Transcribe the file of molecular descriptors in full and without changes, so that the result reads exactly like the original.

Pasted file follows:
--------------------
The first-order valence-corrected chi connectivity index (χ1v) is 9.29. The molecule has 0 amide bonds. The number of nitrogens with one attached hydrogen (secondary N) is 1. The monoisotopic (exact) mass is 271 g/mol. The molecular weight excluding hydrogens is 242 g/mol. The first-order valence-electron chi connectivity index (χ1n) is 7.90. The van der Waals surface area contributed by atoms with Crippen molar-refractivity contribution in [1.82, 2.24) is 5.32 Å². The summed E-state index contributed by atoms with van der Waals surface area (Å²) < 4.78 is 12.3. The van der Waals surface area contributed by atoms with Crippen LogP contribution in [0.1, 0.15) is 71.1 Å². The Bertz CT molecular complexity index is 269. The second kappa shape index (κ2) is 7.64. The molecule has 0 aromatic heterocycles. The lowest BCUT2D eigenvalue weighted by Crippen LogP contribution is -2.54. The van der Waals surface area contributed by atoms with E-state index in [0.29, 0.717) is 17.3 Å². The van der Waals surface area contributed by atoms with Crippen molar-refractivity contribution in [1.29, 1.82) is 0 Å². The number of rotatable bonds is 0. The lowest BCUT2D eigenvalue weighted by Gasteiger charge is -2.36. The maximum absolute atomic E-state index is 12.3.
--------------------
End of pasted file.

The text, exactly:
The first-order valence-corrected chi connectivity index (χ1v) is 9.29. The molecule has 0 amide bonds. The number of nitrogens with one attached hydrogen (secondary N) is 1. The monoisotopic (exact) mass is 271 g/mol. The molecular weight excluding hydrogens is 242 g/mol. The first-order valence-electron chi connectivity index (χ1n) is 7.90. The van der Waals surface area contributed by atoms with Crippen molar-refractivity contribution in [1.82, 2.24) is 5.32 Å². The summed E-state index contributed by atoms with van der Waals surface area (Å²) < 4.78 is 12.3. The van der Waals surface area contributed by atoms with Crippen LogP contribution in [0.1, 0.15) is 71.1 Å². The Bertz CT molecular complexity index is 269. The second kappa shape index (κ2) is 7.64. The molecule has 0 aromatic heterocycles. The lowest BCUT2D eigenvalue weighted by Crippen LogP contribution is -2.54. The van der Waals surface area contributed by atoms with E-state index in [0.29, 0.717) is 17.3 Å². The van der Waals surface area contributed by atoms with Crippen molar-refractivity contribution in [1.29, 1.82) is 0 Å². The number of rotatable bonds is 0. The lowest BCUT2D eigenvalue weighted by Gasteiger charge is -2.36. The maximum absolute atomic E-state index is 12.3.